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© Michael Q. Powell. All rights reserved.

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The days are getting cooler and leaves are starting to wither and fall, but there are still signs of the lingering summer, like this beautiful Viceroy butterfly (Limenitis archippus) that I photographed this past weekend. viceroy_bokeh_blog

© Michael Q. Powell. All rights reserved.

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All the leaves are brown and the sky is gray as fall arrives in my local marsh, but there are still occasional spots of bright color, like this beetle that I encountered yesterday, crawling down a withered leaf. I have not been able to identify it, but its bold pattern and colors remind me of the art and fashions of the late 1960’s, when no combination was too wild. I graduated from high school in 1972 and still recall wearing some pretty wild-looking clothes.

Somehow I think the pattern on the beetle’s back would work well on a necktie. I guess it’s a commentary on how my life has progressed that I now think more in terms of neckties than tie-dyed t-shirts.

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© Michael Q. Powell. All rights reserved.

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Imagine how skinny this fuzzy white caterpillar would appear if its fur were “groomed,” like some of the dogs in my neighborhood. There is one fuzzy white dog, in particular, that looks huge, which I think is a Great Pyrenees. I was shocked one day when I saw that dog with closely cropped fur—it looked to be only half of its normal size.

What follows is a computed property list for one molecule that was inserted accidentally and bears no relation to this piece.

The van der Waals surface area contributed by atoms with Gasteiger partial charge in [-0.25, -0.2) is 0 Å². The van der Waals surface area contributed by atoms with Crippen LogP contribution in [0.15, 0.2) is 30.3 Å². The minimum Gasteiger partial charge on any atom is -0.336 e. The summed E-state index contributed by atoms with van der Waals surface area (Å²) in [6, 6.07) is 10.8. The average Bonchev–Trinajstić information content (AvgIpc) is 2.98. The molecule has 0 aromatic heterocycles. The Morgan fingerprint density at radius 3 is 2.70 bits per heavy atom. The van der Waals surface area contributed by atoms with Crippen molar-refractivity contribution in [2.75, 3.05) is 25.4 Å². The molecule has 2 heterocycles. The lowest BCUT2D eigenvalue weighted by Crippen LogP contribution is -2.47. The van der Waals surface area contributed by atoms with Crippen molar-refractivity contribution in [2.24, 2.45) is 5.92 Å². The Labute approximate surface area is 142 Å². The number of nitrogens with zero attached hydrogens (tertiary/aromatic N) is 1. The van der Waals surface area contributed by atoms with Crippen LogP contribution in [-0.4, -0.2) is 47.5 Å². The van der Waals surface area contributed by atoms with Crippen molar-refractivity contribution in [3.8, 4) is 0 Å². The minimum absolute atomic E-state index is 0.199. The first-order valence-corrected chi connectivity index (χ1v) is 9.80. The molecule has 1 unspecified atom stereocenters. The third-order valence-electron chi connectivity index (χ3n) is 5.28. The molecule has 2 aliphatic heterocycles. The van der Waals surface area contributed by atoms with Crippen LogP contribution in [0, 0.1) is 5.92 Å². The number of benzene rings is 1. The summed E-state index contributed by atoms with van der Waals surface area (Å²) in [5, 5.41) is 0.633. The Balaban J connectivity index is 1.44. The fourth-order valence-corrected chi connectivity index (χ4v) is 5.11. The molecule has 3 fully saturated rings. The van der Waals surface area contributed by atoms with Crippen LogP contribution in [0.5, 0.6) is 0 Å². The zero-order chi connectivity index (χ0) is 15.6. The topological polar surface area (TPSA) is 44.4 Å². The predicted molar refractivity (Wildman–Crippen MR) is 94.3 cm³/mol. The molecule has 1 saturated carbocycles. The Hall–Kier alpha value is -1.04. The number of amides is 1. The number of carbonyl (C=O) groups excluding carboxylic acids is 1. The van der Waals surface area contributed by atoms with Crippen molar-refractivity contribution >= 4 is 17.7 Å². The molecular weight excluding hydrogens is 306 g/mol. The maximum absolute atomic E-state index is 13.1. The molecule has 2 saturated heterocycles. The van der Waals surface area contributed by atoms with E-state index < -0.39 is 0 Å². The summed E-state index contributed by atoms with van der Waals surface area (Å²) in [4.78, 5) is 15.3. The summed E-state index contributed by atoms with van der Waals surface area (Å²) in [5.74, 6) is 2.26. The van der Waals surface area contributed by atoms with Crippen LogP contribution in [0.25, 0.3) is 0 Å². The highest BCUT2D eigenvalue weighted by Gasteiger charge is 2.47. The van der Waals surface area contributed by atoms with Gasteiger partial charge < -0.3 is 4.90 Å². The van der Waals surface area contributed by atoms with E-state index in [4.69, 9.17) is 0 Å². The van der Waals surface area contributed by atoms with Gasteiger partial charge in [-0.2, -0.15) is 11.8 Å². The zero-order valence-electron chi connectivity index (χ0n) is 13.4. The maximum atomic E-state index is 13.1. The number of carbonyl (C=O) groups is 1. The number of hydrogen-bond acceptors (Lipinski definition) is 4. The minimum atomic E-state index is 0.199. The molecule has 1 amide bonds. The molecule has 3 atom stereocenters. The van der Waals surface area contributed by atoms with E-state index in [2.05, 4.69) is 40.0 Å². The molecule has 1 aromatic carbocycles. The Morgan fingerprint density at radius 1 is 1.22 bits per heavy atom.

For some reason, this caterpillar’s hair seems to be more tufted than usual, compared to similar caterpillars that I have seen. Maybe the hair is bunched because of the heavy dew or the way that the caterpillar slept. Clearly the caterpillar is having a bad hair day.

Do you think it could get away with wearing a hat to cover the bad hair?

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© Michael Q. Powell. All rights reserved.

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Walking along the boardwalk at my local marsh, I encountered this fairly large, hairy red spider in a web almost at eye level.

It was a little disconcerting to look a spider in the eye (eyes) at such close range, but it did allow me to get a pretty detailed shot at close range against an uncluttered background. I’ve been searching around on the internet, attempting to identify the spider but so far have not had any success. Can anyone identify this cool-looking spider?

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As was watching this Handsome Meadow Katydid (Orchelimum pulchellum) through my viewfinder,  it suddenly arched its body and assumed a position worthy of an world-class gymnast or yoga master. What was it doing?

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My first thought was that the katydid was merely stretching, getting ready for the day’s activities. When you jump around as much as these insects do, you can’t risk a pulled muscle or other injury by not warming up properly.

Over the past year, this rainbow-colored katydid has become my favorite insect, but I confess that I don’t much about their anatomy. Looking over my photos, I realized that I needed to identify the orange-colored body part, a part that I don’t recall observing before, in order to figure out what was going on. What could it possibly be?

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Well, it looks like this katydid probably is a female and the orange-colored thing is her ovipositor, the organ used for depositing eggs. So, is she depositing eggs in the photos? I am not sure.

A University of Arkansas website describes the ovipositing for a similar katydid with these words, “An ovipositing female embraces a plant stem with her prothoracic and mesothoracic legs and brings the curved and sword-like ovipositor far forward so its tip can scrape the substrate.” It’s not really helpful when the explanation contains so many words with which I am unfamiliar. I think that I will leave this kind of science to the scientists.